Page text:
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Mount Dispersion, New South Wales facts for kids

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Mount Dispersion, in south-western New South Wales, is the location of the massacre of Aboriginal Australians by Major Thomas Mitchell on 27 May 1836. Officially recognised as an Aboriginal place under the National Parks and Wildlife Act 1974 in May 2020, the official name is the Mount Dispersion Massacre Site Aboriginal Place.


In May 1836 Mitchell and his surveying party had been followed for several days by a group of Aboriginal people, starting from Lake Benanee, near the present-day town of Euston. Although it is not exactly clear what happened, it seems that instead of attempting negotiation, Mitchell and his men decided to launch a surprise attack on 27 May. There were at least seven Aboriginal people killed as they fled across the Murray River. Mitchell faced an enquiry in Sydney afterwards, so his account was recorded, but that of the survivors was not. Mitchell received only a minor reprimand for his actions.

Mitchell named the small hill Mount Dispersion.

Mitchell later published a book in which he justified the event by emphasising that the ambush was an act of self-defence: he portrayed the Aboriginal people as hostile tribes from the Darling River intent on revenge for an incident during his 1835 expedition in which his party shot and wounded a man, and killed another man and a woman who was carrying a baby.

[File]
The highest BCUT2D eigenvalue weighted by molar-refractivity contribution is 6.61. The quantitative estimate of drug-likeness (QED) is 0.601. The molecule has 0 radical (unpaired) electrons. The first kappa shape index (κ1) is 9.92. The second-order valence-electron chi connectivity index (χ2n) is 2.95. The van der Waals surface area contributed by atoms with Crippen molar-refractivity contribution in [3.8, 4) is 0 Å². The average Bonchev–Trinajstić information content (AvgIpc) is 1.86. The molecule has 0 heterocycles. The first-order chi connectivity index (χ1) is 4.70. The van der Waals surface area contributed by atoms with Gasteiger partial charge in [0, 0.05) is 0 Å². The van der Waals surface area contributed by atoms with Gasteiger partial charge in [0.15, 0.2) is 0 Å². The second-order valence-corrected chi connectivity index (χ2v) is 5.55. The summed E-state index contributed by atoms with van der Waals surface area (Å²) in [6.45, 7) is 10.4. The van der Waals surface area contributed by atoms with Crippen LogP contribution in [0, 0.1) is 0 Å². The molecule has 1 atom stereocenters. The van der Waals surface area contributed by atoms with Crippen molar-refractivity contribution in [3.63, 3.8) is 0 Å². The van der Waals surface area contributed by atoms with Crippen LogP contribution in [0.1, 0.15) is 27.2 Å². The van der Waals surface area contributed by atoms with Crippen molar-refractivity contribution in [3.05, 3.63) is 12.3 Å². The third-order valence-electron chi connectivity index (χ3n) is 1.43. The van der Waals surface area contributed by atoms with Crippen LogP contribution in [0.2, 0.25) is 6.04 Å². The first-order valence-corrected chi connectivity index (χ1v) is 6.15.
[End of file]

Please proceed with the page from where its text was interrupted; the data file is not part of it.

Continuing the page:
A monument in the form of a cairn was built by the Mildura Historical Society in September 1963, with the inscription "Mt Dispersion / Named by Major Mitchell on May 26th 1836 after an encounter with Aboriginies[sic] at this spot"; however, it was placed 2 kilometres (1.2 mi) from the correct location.

The same site had been known as a sacred site for thousands of years by the Kureinji and Barkindji peoples, with a songline relating to "the story of the great warrior and the cod and the spiritual ancestors" connected to it. Mutti Mutti elder Barry Pearce, who lives nearby, believes that knowledge of history such as this, and acknowledgement of Australian frontier wars, helps reconciliation, and would also like visitors to know about the cultural history of the spot - that it is "more than the massacre". He was inspired to have the site acknowledged, and Heritage NSW officer Harvey Johnston led a project to have the it formally recognised on the New South Wales State Heritage Register.

On 24 April 2020, Mount Dispersion was recorded in the New South Wales Government Gazette as an Aboriginal Place under the National Parks and Wildlife Act 1974 (NSW). It was officially listed on 27 May 2020, 184 years to the day that the massacre took place.


Mount Dispersion is close to the border with Victoria, on Tapalin Mail Road. It lies on a former course of the Murray, near Euston.

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